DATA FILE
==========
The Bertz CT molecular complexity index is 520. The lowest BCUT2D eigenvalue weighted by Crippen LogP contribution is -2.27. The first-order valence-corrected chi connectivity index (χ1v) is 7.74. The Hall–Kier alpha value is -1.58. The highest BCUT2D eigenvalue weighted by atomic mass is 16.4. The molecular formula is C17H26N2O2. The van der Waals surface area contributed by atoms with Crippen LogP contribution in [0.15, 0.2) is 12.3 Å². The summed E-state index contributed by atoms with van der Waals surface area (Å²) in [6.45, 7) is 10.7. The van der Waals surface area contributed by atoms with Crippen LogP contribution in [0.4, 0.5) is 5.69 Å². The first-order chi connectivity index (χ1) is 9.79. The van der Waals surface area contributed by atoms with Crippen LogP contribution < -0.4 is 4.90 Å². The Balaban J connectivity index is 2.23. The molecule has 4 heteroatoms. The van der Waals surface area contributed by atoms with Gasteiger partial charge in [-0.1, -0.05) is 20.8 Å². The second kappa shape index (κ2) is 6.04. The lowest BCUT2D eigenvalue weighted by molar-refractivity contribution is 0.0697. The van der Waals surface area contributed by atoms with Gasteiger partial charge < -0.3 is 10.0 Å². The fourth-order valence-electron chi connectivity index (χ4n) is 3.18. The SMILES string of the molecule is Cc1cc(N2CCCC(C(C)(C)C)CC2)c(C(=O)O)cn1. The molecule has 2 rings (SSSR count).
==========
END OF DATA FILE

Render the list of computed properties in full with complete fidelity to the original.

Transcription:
The Bertz CT molecular complexity index is 520. The lowest BCUT2D eigenvalue weighted by Crippen LogP contribution is -2.27. The first-order valence-corrected chi connectivity index (χ1v) is 7.74. The Hall–Kier alpha value is -1.58. The highest BCUT2D eigenvalue weighted by atomic mass is 16.4. The molecular formula is C17H26N2O2. The van der Waals surface area contributed by atoms with Crippen LogP contribution in [0.15, 0.2) is 12.3 Å². The summed E-state index contributed by atoms with van der Waals surface area (Å²) in [6.45, 7) is 10.7. The van der Waals surface area contributed by atoms with Crippen LogP contribution in [0.4, 0.5) is 5.69 Å². The first-order chi connectivity index (χ1) is 9.79. The van der Waals surface area contributed by atoms with Crippen LogP contribution < -0.4 is 4.90 Å². The Balaban J connectivity index is 2.23. The molecule has 4 heteroatoms. The van der Waals surface area contributed by atoms with Gasteiger partial charge in [-0.1, -0.05) is 20.8 Å². The second kappa shape index (κ2) is 6.04. The lowest BCUT2D eigenvalue weighted by molar-refractivity contribution is 0.0697. The van der Waals surface area contributed by atoms with Gasteiger partial charge < -0.3 is 10.0 Å². The fourth-order valence-electron chi connectivity index (χ4n) is 3.18. The SMILES string of the molecule is Cc1cc(N2CCCC(C(C)(C)C)CC2)c(C(=O)O)cn1. The molecule has 2 rings (SSSR count).